A modern artist who transformed Chinese painting with his vivid portraits of history, horses, and wartime resistance
Horses have always been a common theme in Chinese ink painting, representing aspiration, ambition, and energy.
Under the brush of painter Xu Beihong (徐悲鸿), though, this noble animal became a symbol of national spirit and unity during a time of great division, the war-torn years of the 1930s and 1940s.
Xu is perhaps the most important name in modern Chinese art, but was born into an ordinary family in Jiangsu in 1895.
He learned traditional painting from his father at a young age. As a young man, Xu attended Shanghai’s Jesuit-run Aurora University and later became an instructor in Peking University, rubbing shoulders with writer Lu Xun, opera master Mei Lanfang, and other thinkers and artists of the time. But it was his study abroad at the École Nationale Supérieure des Beaux-Arts in Paris, starting in 1919, and his subsequent eight years’ residence in Europe, that gave him a firm grasp of Western painting techniques and exposed Xu to the deep influence of French Realism.
Xu returned to China in 1927. Soon after, the conflict with Japan escalated. It was during the anti-Japanese war that Xu produced some of his most famous works, portraits that charted the nation’s suffering as much as bolstering its national morale.
Besides ink paintings of horses, Xu also took inspiration from ancient history and created a series of epic color paintings in a similar patriotic spirit.
The 3.49-by-1.97-meter “Tian Heng and 500 Heroes” (1930) depicts Tian Heng, a nobleman of the Qi State, saying farewell to his followers after agreeing to submit to the conqueror Liu Bang in exchange for his followers’ lives. Xu had been disappointed at the ruling Kuomintang’s lack of effort in fighting the Japanese; his subject in this painting, taken from the Records of the Grand Historian, is meant to depict dignity in face of great danger.
The real history, in fact, had ended in tragedy: On his way to meet Liu, Tian instead decided to kill himself, and asked his servants to bring his severed head to Liu Bang to show his unbending will. On hearing the news, his 500 followers committed suicide as well.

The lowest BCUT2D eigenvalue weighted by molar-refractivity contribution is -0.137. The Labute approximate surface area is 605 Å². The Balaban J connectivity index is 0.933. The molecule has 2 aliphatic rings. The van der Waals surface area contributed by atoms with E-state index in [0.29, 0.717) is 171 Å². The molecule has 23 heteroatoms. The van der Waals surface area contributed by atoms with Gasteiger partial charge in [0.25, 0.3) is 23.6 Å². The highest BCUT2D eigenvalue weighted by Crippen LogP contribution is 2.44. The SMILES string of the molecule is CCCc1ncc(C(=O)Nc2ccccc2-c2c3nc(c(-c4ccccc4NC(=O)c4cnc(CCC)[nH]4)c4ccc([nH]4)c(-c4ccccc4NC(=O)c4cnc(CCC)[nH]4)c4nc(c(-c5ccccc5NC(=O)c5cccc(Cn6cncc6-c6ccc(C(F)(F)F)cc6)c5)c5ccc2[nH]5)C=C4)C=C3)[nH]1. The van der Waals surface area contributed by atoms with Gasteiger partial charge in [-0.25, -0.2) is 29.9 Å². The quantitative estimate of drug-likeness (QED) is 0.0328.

In another painting, titled “The Old Fool Who Moved the Mountains,” Xu used traditional ink painting techniques to depict a classic fable from the Liezi, a fourth-century Daoist text, in which an old man vowed to remove the mountains blocking his way, tasking his descendants to devote themselves to that task. Painted in 1939, when World War Two and the Japanese invasion was in full force, the epic artwork expressed China’s national determination to drive the enemy out.
While China was besieged with warlords and invaders, Xu held overseas exhibitions to raise awareness of the suffering going on in his motherland, and sold his work for charity. Among them, “Portrait of Miss Jenny” is regarded as a masterpiece. This oil painting, depicting an unsmiling Singaporean socialite, raised 40,000 Singaporean dollars for wartime relief. More recently, the portrait was sold for 50 million RMB at a Beijing auction in 2011.
After the war, Xu was elected chairman of the Chinese Artists Association and appointed president of the China Academy of Art, continuing his artistic creation while educating the next generation of artists.
Although celebrated as a serious and emotive artists, Xu’s work embraced a variety of lighthearted subjects as well. He loved painting cats, once joking, “Everyone praises my horse paintings, but actually, my cats are better.”
Xu died of a cerebral hemorrhage on September 26, 1953. Afterward, his widow Liao Jingwen donated 1,200 of his works an art collection to the state. Admirers can visit the Xu Beihong Memorial Hall—at 53 Xinjiekou North Street in Beijing—to remember the life of a great painter and admire his cutting-edge art.